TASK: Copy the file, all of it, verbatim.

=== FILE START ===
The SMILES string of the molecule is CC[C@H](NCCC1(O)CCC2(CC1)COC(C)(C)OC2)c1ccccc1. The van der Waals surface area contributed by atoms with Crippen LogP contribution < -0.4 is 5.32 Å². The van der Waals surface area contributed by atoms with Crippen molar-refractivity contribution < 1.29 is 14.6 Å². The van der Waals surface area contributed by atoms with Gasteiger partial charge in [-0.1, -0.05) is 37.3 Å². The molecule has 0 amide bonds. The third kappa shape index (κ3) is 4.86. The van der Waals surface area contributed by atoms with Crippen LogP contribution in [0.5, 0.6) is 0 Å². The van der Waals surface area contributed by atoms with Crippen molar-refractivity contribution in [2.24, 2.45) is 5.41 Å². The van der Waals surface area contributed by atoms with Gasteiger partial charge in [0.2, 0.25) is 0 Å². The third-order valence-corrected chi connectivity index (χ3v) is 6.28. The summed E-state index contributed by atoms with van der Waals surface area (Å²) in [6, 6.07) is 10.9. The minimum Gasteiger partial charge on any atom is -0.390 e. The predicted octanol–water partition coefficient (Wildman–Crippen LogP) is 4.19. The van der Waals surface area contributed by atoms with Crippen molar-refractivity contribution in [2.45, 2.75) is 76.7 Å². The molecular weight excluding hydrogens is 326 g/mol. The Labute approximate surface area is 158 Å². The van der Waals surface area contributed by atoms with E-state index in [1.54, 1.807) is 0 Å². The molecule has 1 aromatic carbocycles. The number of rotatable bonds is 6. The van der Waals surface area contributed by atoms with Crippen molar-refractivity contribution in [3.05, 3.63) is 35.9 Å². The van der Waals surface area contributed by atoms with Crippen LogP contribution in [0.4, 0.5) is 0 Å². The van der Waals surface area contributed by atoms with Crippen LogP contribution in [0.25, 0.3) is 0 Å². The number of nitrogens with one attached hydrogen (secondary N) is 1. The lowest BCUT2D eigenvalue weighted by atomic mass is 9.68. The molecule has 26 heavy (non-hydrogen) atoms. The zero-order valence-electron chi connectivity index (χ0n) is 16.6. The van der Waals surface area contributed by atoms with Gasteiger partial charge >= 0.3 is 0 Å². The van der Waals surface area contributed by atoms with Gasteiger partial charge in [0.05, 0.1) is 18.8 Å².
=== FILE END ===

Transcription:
The SMILES string of the molecule is CC[C@H](NCCC1(O)CCC2(CC1)COC(C)(C)OC2)c1ccccc1. The van der Waals surface area contributed by atoms with Crippen LogP contribution < -0.4 is 5.32 Å². The van der Waals surface area contributed by atoms with Crippen molar-refractivity contribution < 1.29 is 14.6 Å². The van der Waals surface area contributed by atoms with Gasteiger partial charge in [-0.1, -0.05) is 37.3 Å². The molecule has 0 amide bonds. The third kappa shape index (κ3) is 4.86. The van der Waals surface area contributed by atoms with Crippen LogP contribution in [0.5, 0.6) is 0 Å². The van der Waals surface area contributed by atoms with Crippen molar-refractivity contribution in [2.24, 2.45) is 5.41 Å². The van der Waals surface area contributed by atoms with Gasteiger partial charge in [0.2, 0.25) is 0 Å². The third-order valence-corrected chi connectivity index (χ3v) is 6.28. The summed E-state index contributed by atoms with van der Waals surface area (Å²) in [6, 6.07) is 10.9. The minimum Gasteiger partial charge on any atom is -0.390 e. The predicted octanol–water partition coefficient (Wildman–Crippen LogP) is 4.19. The van der Waals surface area contributed by atoms with Crippen molar-refractivity contribution in [2.45, 2.75) is 76.7 Å². The molecular weight excluding hydrogens is 326 g/mol. The Labute approximate surface area is 158 Å². The van der Waals surface area contributed by atoms with E-state index in [1.54, 1.807) is 0 Å². The molecule has 1 aromatic carbocycles. The number of rotatable bonds is 6. The van der Waals surface area contributed by atoms with Crippen molar-refractivity contribution in [3.05, 3.63) is 35.9 Å². The van der Waals surface area contributed by atoms with Crippen LogP contribution in [0.4, 0.5) is 0 Å². The van der Waals surface area contributed by atoms with Crippen LogP contribution in [0.25, 0.3) is 0 Å². The number of nitrogens with one attached hydrogen (secondary N) is 1. The lowest BCUT2D eigenvalue weighted by atomic mass is 9.68. The molecule has 26 heavy (non-hydrogen) atoms. The zero-order valence-electron chi connectivity index (χ0n) is 16.6. The van der Waals surface area contributed by atoms with Gasteiger partial charge >= 0.3 is 0 Å². The van der Waals surface area contributed by atoms with Gasteiger partial charge in [0.05, 0.1) is 18.8 Å².